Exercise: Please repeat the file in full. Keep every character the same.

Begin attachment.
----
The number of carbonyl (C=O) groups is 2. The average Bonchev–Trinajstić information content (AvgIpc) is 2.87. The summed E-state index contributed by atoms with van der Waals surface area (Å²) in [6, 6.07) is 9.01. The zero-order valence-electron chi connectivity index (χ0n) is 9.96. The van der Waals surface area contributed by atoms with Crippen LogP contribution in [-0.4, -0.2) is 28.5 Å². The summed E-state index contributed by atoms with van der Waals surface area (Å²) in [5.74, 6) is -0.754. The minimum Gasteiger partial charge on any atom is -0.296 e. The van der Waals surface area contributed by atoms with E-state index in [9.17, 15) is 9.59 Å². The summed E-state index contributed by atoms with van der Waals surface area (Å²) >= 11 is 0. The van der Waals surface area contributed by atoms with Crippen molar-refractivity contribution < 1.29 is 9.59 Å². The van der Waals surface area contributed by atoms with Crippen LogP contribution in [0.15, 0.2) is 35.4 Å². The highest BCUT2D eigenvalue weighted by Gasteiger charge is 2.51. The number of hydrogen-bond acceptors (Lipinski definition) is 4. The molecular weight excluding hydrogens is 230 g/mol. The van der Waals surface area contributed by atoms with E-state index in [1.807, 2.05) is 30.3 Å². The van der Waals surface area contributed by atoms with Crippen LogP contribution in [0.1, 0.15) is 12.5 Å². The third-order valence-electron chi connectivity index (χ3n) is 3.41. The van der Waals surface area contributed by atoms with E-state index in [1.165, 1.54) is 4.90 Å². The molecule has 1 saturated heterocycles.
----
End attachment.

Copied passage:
The number of carbonyl (C=O) groups is 2. The average Bonchev–Trinajstić information content (AvgIpc) is 2.87. The summed E-state index contributed by atoms with van der Waals surface area (Å²) in [6, 6.07) is 9.01. The zero-order valence-electron chi connectivity index (χ0n) is 9.96. The van der Waals surface area contributed by atoms with Crippen LogP contribution in [-0.4, -0.2) is 28.5 Å². The summed E-state index contributed by atoms with van der Waals surface area (Å²) in [5.74, 6) is -0.754. The minimum Gasteiger partial charge on any atom is -0.296 e. The van der Waals surface area contributed by atoms with E-state index in [9.17, 15) is 9.59 Å². The summed E-state index contributed by atoms with van der Waals surface area (Å²) >= 11 is 0. The van der Waals surface area contributed by atoms with Crippen molar-refractivity contribution < 1.29 is 9.59 Å². The van der Waals surface area contributed by atoms with Crippen LogP contribution in [0.15, 0.2) is 35.4 Å². The highest BCUT2D eigenvalue weighted by Gasteiger charge is 2.51. The number of hydrogen-bond acceptors (Lipinski definition) is 4. The molecular weight excluding hydrogens is 230 g/mol. The van der Waals surface area contributed by atoms with E-state index in [1.807, 2.05) is 30.3 Å². The van der Waals surface area contributed by atoms with Crippen LogP contribution in [0.1, 0.15) is 12.5 Å². The third-order valence-electron chi connectivity index (χ3n) is 3.41. The van der Waals surface area contributed by atoms with E-state index in [1.165, 1.54) is 4.90 Å². The molecule has 1 saturated heterocycles.